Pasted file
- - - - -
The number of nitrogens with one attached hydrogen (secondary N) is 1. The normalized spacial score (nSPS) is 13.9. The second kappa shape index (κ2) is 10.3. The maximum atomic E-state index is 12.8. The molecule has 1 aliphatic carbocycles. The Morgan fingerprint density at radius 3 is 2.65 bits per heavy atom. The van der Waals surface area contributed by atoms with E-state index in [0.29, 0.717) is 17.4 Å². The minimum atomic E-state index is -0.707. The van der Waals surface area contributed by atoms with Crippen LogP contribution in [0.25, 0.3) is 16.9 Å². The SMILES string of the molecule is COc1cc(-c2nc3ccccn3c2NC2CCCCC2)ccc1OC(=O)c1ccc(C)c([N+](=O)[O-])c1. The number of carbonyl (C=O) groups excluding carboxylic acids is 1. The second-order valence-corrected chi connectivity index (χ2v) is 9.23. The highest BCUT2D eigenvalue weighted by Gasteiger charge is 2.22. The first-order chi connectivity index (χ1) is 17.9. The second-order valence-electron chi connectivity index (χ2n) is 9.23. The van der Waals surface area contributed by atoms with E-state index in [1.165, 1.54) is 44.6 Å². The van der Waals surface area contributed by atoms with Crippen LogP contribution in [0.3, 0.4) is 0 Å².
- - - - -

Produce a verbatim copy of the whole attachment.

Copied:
The number of nitrogens with one attached hydrogen (secondary N) is 1. The normalized spacial score (nSPS) is 13.9. The second kappa shape index (κ2) is 10.3. The maximum atomic E-state index is 12.8. The molecule has 1 aliphatic carbocycles. The Morgan fingerprint density at radius 3 is 2.65 bits per heavy atom. The van der Waals surface area contributed by atoms with E-state index in [0.29, 0.717) is 17.4 Å². The minimum atomic E-state index is -0.707. The van der Waals surface area contributed by atoms with Crippen LogP contribution in [0.25, 0.3) is 16.9 Å². The SMILES string of the molecule is COc1cc(-c2nc3ccccn3c2NC2CCCCC2)ccc1OC(=O)c1ccc(C)c([N+](=O)[O-])c1. The number of carbonyl (C=O) groups excluding carboxylic acids is 1. The second-order valence-corrected chi connectivity index (χ2v) is 9.23. The highest BCUT2D eigenvalue weighted by Gasteiger charge is 2.22. The first-order chi connectivity index (χ1) is 17.9. The second-order valence-electron chi connectivity index (χ2n) is 9.23. The van der Waals surface area contributed by atoms with E-state index in [1.165, 1.54) is 44.6 Å². The van der Waals surface area contributed by atoms with Crippen LogP contribution in [0.3, 0.4) is 0 Å².